作 者：Shi, PengQin, YanliLiu, QiZhu, TiantianLi, ZhanbinLi, PengRen, ZongpingLiu, YingWang, Feichao
作者机构：State Key Laboratory of Eco-hydraulics in Northwest Arid RegionXi'an University of Technology Xi'an710048 ChinaKey Laboratory of National Forestry Administration on Ecological Hydrology and Disaster Prevention in Arid RegionsXi'an710048 ChinaTianshui Soil and Water Conservation Experimental StationTianshui741000 ChinaCollege of ArchitectureXi'an University of Architecture and Technology Xi'an710043 China
出 版 物：《Science of the Total Environment》
年 卷 期：2020年第707卷
基 金：This work was supported by the National Key Research and Development Program of China (Grant 2017YFC0504704 )National Natural Science Foundation of China (Grant 41601092 )National Geological Prospecting special (Grant DD20190504 )Shaanxi Provincial Technology Innovation Guidance Project (Grant 2017CGZH-HJ-06 ) and the Shaanxi Province Innovation Talent Promotion Project Technology Innovation Team (Grant 2018TD-037 ). Appendix A
主 题：SoilsAtmospheric chemistryCarbon dioxideDroughtEcosystemsForestryLand useLandformsRestorationRevegetationSedimentsSoil conservationVegetationAtmospheric carbon dioxideCarbon sourceGrain for greensSeasonal variationSoil respiration ratesTerrestrial ecosystemsVegetation restorationZhifanggou watershed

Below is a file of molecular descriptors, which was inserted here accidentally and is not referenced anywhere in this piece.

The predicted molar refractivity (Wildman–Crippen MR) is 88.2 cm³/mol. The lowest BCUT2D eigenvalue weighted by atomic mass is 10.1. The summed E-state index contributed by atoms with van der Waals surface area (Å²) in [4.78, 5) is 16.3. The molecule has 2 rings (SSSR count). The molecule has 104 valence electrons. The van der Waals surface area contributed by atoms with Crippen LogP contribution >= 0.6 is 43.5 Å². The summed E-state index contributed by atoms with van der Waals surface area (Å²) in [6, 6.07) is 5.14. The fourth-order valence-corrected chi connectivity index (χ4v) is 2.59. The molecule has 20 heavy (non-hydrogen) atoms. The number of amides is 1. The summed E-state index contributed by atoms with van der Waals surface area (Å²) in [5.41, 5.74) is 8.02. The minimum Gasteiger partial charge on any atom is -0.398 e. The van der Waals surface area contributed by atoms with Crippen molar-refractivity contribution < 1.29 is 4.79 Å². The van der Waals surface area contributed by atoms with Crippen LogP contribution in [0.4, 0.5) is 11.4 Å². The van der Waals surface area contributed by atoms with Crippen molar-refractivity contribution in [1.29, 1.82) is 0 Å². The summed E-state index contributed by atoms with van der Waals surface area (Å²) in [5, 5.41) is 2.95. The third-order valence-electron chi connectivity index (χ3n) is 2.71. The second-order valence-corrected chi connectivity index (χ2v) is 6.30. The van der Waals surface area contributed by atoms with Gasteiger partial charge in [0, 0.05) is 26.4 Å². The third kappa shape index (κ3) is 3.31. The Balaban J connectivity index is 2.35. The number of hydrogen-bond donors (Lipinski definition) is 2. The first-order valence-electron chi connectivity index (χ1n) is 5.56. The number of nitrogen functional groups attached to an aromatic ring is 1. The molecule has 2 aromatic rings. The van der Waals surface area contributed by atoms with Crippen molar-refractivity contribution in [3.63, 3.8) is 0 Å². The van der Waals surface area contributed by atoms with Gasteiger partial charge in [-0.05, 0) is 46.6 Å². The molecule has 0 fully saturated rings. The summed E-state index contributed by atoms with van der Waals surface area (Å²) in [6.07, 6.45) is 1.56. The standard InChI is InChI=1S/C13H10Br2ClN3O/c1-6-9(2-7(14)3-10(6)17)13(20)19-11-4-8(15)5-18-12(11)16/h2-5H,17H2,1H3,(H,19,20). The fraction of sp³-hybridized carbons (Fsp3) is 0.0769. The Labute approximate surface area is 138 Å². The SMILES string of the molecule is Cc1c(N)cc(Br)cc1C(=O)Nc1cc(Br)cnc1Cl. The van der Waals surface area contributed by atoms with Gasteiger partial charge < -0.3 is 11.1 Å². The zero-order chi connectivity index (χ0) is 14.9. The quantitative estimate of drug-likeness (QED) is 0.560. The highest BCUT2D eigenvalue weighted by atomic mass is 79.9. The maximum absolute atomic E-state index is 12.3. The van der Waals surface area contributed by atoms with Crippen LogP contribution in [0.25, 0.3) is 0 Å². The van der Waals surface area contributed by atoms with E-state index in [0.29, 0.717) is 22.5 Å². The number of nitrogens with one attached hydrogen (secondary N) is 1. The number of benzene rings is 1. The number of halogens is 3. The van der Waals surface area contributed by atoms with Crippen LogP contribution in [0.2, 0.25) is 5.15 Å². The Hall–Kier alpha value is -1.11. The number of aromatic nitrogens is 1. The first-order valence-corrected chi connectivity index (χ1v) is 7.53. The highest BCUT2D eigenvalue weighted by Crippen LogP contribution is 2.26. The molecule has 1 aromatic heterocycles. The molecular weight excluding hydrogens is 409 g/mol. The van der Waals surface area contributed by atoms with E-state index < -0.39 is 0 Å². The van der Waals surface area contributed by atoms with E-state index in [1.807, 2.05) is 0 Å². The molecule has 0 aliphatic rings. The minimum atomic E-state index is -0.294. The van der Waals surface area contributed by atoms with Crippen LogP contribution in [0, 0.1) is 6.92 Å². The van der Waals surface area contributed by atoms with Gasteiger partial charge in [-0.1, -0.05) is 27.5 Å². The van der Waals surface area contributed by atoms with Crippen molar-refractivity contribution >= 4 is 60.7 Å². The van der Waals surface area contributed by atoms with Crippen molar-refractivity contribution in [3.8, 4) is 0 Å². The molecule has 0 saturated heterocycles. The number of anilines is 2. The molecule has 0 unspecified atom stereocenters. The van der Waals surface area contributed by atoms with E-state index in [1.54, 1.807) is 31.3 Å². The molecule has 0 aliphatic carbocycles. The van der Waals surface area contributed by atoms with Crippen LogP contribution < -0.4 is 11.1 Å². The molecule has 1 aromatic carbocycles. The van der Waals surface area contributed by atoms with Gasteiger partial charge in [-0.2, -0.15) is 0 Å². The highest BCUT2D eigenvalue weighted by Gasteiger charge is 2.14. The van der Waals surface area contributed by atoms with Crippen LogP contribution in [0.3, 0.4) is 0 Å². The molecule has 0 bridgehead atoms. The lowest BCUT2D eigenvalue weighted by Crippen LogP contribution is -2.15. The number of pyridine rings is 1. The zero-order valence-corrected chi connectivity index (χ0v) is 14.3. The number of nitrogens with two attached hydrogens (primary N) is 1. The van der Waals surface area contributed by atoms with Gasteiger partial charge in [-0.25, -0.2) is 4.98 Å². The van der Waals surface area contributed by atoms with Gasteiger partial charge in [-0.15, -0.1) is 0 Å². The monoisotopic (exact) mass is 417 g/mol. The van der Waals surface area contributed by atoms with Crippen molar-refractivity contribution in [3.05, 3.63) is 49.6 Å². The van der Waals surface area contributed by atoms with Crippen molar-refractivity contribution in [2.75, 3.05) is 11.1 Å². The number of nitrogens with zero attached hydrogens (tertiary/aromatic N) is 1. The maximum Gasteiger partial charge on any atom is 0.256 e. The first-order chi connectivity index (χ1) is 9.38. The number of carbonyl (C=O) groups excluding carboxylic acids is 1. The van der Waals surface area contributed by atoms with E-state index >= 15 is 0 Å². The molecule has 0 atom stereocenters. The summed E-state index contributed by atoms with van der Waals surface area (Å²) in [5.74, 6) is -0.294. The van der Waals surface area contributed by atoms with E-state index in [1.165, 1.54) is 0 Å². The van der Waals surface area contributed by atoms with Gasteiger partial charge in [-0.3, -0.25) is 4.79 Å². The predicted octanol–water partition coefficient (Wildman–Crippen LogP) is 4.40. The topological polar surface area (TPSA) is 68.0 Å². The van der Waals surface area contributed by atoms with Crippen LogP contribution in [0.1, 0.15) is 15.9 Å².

摘 要：Soil respiration is a large carbon flux from terrestrial ecosystems to the atmosphere, and small variations in soil respiration can prominently influence the global carbon (C) cycle. The vegetation changes could directly affect soil respiration. The large-scale Grain for Green project carried out on the Loess Plateau, China has importantly affected the contribution of soil respiration to atmospheric carbon dioxide (CO2). Therefore, it is important to study the effects of vegetation restoration on soil respiration. We selected four land-use types: crop, forest, shrub, and grassland in the Zhifanggou watershed to analyze variation in soil respiration during dry and rainy seasons. Furthermore, the source of CO2 emissions from soil respiration was identified using isotopes. The results showed that soil respiration in the rainy season was significantly higher than that in the dry season (P −2 s−1) cropland (0.72 μmol m−2 s−1) forestland (0.44 μmol m−2 s−1) grassland (0.33 μmol m−2 s−1). However, grass and forestland had significantly higher soil respiration than shrub and cropland in the rainy season (P 70% of CO2 emissions. Following revegetation, litter contributed more to soil respiration than roots or soil microorganisms at 68% of soil respiration. Our results provide a theoretical basis for assessing C balance in terrestrial ecosystems. © 2019 Elsevier B.V.